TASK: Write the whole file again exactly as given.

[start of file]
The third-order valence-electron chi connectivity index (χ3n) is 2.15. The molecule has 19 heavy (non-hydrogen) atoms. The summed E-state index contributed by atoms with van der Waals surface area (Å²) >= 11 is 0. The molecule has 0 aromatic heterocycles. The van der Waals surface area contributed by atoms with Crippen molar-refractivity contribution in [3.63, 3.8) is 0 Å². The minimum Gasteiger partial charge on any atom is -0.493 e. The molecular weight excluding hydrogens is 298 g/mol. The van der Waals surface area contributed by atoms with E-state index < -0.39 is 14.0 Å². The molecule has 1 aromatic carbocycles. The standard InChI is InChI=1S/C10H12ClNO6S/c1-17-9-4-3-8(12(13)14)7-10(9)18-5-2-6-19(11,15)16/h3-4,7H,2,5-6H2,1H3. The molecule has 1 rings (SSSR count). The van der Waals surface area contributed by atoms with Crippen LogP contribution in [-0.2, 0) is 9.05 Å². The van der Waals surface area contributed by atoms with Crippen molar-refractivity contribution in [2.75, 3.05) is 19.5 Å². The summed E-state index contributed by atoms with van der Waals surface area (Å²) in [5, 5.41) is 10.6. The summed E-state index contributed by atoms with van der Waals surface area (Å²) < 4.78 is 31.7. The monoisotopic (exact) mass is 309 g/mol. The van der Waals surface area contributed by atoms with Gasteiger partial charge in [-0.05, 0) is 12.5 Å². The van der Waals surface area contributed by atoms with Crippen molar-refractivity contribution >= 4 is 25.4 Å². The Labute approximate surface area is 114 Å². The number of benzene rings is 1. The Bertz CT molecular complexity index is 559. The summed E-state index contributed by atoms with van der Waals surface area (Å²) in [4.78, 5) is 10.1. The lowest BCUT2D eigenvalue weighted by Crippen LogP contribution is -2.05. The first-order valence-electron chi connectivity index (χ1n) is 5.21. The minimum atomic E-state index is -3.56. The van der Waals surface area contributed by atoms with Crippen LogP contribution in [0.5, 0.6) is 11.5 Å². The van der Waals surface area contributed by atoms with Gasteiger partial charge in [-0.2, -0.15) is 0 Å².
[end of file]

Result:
The third-order valence-electron chi connectivity index (χ3n) is 2.15. The molecule has 19 heavy (non-hydrogen) atoms. The summed E-state index contributed by atoms with van der Waals surface area (Å²) >= 11 is 0. The molecule has 0 aromatic heterocycles. The van der Waals surface area contributed by atoms with Crippen molar-refractivity contribution in [3.63, 3.8) is 0 Å². The minimum Gasteiger partial charge on any atom is -0.493 e. The molecular weight excluding hydrogens is 298 g/mol. The van der Waals surface area contributed by atoms with E-state index < -0.39 is 14.0 Å². The molecule has 1 aromatic carbocycles. The standard InChI is InChI=1S/C10H12ClNO6S/c1-17-9-4-3-8(12(13)14)7-10(9)18-5-2-6-19(11,15)16/h3-4,7H,2,5-6H2,1H3. The molecule has 1 rings (SSSR count). The van der Waals surface area contributed by atoms with Crippen LogP contribution in [-0.2, 0) is 9.05 Å². The van der Waals surface area contributed by atoms with Crippen molar-refractivity contribution in [2.75, 3.05) is 19.5 Å². The summed E-state index contributed by atoms with van der Waals surface area (Å²) in [5, 5.41) is 10.6. The summed E-state index contributed by atoms with van der Waals surface area (Å²) < 4.78 is 31.7. The monoisotopic (exact) mass is 309 g/mol. The van der Waals surface area contributed by atoms with Gasteiger partial charge in [-0.05, 0) is 12.5 Å². The van der Waals surface area contributed by atoms with Crippen molar-refractivity contribution >= 4 is 25.4 Å². The Labute approximate surface area is 114 Å². The number of benzene rings is 1. The Bertz CT molecular complexity index is 559. The summed E-state index contributed by atoms with van der Waals surface area (Å²) in [4.78, 5) is 10.1. The lowest BCUT2D eigenvalue weighted by Crippen LogP contribution is -2.05. The first-order valence-electron chi connectivity index (χ1n) is 5.21. The minimum atomic E-state index is -3.56. The van der Waals surface area contributed by atoms with Crippen LogP contribution in [0.5, 0.6) is 11.5 Å². The van der Waals surface area contributed by atoms with Gasteiger partial charge in [-0.2, -0.15) is 0 Å².